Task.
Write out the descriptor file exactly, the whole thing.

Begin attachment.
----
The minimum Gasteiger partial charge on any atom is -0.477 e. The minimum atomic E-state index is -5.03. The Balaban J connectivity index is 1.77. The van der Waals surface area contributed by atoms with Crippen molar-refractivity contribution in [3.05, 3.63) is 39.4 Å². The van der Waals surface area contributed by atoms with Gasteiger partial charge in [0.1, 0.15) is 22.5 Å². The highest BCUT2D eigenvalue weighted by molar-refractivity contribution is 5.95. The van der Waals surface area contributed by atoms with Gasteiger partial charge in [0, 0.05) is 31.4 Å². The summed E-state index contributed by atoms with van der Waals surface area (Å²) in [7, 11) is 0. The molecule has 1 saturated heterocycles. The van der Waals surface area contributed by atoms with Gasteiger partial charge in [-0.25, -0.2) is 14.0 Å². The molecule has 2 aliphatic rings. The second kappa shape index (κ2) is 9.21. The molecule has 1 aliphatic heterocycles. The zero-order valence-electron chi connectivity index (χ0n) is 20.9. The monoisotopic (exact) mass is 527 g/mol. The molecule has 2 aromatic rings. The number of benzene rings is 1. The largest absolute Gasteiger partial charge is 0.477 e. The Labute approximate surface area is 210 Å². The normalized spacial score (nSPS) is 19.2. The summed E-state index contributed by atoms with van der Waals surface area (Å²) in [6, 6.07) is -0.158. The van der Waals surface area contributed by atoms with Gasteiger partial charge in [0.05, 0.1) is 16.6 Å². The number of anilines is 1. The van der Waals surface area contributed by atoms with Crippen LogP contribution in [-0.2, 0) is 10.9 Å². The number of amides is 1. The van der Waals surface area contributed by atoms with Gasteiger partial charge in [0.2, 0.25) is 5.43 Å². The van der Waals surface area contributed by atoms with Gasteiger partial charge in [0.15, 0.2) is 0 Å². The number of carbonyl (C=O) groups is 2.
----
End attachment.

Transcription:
The minimum Gasteiger partial charge on any atom is -0.477 e. The minimum atomic E-state index is -5.03. The Balaban J connectivity index is 1.77. The van der Waals surface area contributed by atoms with Crippen molar-refractivity contribution in [3.05, 3.63) is 39.4 Å². The van der Waals surface area contributed by atoms with Gasteiger partial charge in [0.1, 0.15) is 22.5 Å². The highest BCUT2D eigenvalue weighted by molar-refractivity contribution is 5.95. The van der Waals surface area contributed by atoms with Gasteiger partial charge in [0, 0.05) is 31.4 Å². The summed E-state index contributed by atoms with van der Waals surface area (Å²) in [7, 11) is 0. The molecule has 1 saturated heterocycles. The van der Waals surface area contributed by atoms with Gasteiger partial charge in [-0.25, -0.2) is 14.0 Å². The molecule has 2 aliphatic rings. The second kappa shape index (κ2) is 9.21. The molecule has 1 aliphatic heterocycles. The zero-order valence-electron chi connectivity index (χ0n) is 20.9. The monoisotopic (exact) mass is 527 g/mol. The molecule has 2 aromatic rings. The number of benzene rings is 1. The largest absolute Gasteiger partial charge is 0.477 e. The Labute approximate surface area is 210 Å². The normalized spacial score (nSPS) is 19.2. The summed E-state index contributed by atoms with van der Waals surface area (Å²) in [6, 6.07) is -0.158. The van der Waals surface area contributed by atoms with Gasteiger partial charge in [0.05, 0.1) is 16.6 Å². The number of anilines is 1. The van der Waals surface area contributed by atoms with Crippen LogP contribution in [-0.2, 0) is 10.9 Å². The number of amides is 1. The van der Waals surface area contributed by atoms with Gasteiger partial charge in [0.2, 0.25) is 5.43 Å². The van der Waals surface area contributed by atoms with Gasteiger partial charge in [0.15, 0.2) is 0 Å². The number of carbonyl (C=O) groups is 2.